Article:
Mamba FX – Free Download & Tutorials

Mamba FX – Compositing Tutorials

Mamba FX Tutorials

Mamaba FX is a brand new, high end compositing tool from SGO, makers of Mistika – a colour grading solution. Mamba is a single shot compositing tool with a node based architecture. According to the website it comes with “a wide range of built in effects including high quality keyers, noise patterns, distortions, tracking, titling and painting tools as well as high speed, optical flow based timewarp, denoise and motion blur functions.

If you want to get a solid overview of what Mamba can do and to pick up some compositing tips and tricks check out the 24 minute overview video and 42 minute compositing tutorial on You can even download a free trial too.

Mamba Tutorials

Posted in Compositing, Editor's Tools, Free download, Tutorials, Visual Effects | Tagged , , , , , , | Leave a comment

Is The New Mac Pro Right For You?

Post Production Thoughts on The New Mac Pro

UPDATE: So the new Mac Pro is finally upon us having been profiled this week, with much more information from Apple about their new definition of desk top computing.

The headlines for the new Mac Pro are as follows, available in December:

$2,999 =  3.7GHz Quad-Core Intel Xeon E5 processor, 12GB 1866MHz DDR3 ECC memory Dual AMD FirePro D300 with 2GB GDDR5 VRAM each. 256GB PCIe-based flash storage.

$3,999 =  3.5GHz Six-Core Intel Xeon E5 processor, 16GB 1866MHz DDR3 ECC memory Dual AMD FirePro D500 with 3GB GDDR5 VRAM each. 256GB PCIe-based flash storage.

All configurations ship with 6 Thunderbolt 2 ports, 4 USB 3 ports, dual gigabit ethernet ports and an HDMI 1.4 port.

On top of this you will be able to spec it out to up to 12-cores (2.7GHZ Intel Xeon E5′s), up to 64GB’s of RAM and beefier D700 graphics cards. As the machines aren’t shipping yet, there doesn’t appear to be any figures attached just yet. But you can compare all of the desktop systems side by side.

Update: Post production trainer Larry Jordan shares his thoughts on the new Mac Pro, working his way through each part of the machine in turn. It’s a great read if you really want to get to grips with how best to invest your money when purchasing a new Mac Pro.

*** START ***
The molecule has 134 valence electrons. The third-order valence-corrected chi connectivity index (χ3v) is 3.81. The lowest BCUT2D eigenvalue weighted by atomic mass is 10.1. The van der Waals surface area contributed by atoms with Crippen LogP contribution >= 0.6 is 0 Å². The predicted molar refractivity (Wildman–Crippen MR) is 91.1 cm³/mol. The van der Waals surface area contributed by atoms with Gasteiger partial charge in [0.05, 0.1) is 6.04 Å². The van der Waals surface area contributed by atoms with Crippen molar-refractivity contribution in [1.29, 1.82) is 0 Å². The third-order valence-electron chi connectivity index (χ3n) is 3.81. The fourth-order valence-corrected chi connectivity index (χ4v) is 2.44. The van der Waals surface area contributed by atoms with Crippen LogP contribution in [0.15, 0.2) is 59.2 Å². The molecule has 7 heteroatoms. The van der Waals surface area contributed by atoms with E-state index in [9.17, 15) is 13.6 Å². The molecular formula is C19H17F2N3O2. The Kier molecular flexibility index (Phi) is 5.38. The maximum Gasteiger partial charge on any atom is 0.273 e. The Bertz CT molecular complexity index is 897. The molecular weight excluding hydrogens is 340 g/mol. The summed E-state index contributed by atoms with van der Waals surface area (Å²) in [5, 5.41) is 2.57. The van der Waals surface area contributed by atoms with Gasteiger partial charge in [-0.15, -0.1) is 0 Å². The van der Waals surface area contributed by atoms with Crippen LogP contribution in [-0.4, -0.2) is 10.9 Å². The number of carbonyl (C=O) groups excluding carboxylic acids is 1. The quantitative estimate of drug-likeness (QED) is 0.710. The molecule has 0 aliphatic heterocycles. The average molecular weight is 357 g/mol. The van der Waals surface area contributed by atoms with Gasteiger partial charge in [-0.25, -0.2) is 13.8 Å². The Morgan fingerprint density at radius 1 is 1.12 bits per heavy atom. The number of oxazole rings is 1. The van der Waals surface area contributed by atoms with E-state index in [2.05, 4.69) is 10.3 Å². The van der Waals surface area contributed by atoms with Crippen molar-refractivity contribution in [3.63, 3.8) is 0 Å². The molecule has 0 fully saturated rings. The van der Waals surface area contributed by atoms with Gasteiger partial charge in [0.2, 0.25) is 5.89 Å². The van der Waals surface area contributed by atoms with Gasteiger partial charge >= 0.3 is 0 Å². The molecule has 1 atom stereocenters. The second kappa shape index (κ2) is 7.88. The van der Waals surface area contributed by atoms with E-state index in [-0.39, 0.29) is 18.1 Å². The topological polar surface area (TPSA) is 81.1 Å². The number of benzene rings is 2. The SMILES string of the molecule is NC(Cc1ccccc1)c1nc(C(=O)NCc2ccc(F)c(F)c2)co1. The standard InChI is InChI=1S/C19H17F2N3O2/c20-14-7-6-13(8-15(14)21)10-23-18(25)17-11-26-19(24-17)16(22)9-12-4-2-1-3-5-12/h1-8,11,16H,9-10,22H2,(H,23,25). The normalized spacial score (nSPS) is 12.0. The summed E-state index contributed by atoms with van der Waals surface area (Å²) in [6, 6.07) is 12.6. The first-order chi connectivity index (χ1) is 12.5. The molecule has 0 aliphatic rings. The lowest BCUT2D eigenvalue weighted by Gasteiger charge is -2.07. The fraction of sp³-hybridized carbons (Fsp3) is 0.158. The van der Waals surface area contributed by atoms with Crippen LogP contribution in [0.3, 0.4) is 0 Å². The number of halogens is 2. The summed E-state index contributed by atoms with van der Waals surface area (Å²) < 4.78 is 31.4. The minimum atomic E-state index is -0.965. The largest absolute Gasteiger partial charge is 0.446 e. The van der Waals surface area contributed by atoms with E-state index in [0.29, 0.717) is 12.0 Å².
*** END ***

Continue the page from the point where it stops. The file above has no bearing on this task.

Hackinstosh Mac Pro

As a quick aside editor Dylan Reeve has put together an interesting post asking whether you can build a similar system for the same kind of cash but through hackinstosh parts. It is mostly possible, with greater flexibility, but so far without Thunderbolt. Cinematographer Adam Roberts has also built a pretty beefy hackintosh here.

What Can You Do With A New Mac Pro?

On the Mac Pro site (a thing of beauty in itself) you can check out the performance stats supplied by Apple covering numerous creative possibilities, including photography, 3D design and animation, graphic design and layout, audio, and even scientific applications.

Here are the stats for the new version of FCPX (also coming in December) which will be ‘optimised’ to make the most of the 4k capabilities of the new Mac Pro and the performace stats for DaVinci Resolve 10 on the new Mac Pro.

Final Cut Pro X

New Mac Pro and New Final Cut Pro X performance stats

DaVinci Resolve 10

Mac Pro and DaVinci Resolve Performance Stats

Click through for a huge amount of further thought on the new Mac Pro

Posted in Adobe Premiere Pro, After Effects, AVID, Business, Colour Grading, DaVinci Resolve, Editing, Editor's Tools, FCP-X, Review | Tagged , , , , , , , , , | 1 Comment

Fighting Sex Trafficking With Filmmaking

Editing With A Cause – Taken Photodocumentary

Taken Photodocumentary Ebook

Taken, a photodocumentary ebook, launched last week and available on iPads everywhere from the ibooks store, is out to help fight sex trafficking through a mix of gripping photography and engaging film content. It’s a tough subject matter, gracefully handled by photojournalist Hazel Thompson, a regular shooter for the New York Times and other national outfits, who has spent the last 11 years returning to Mumbai to expose the horrific true stories of the women and children trapped in prostitution.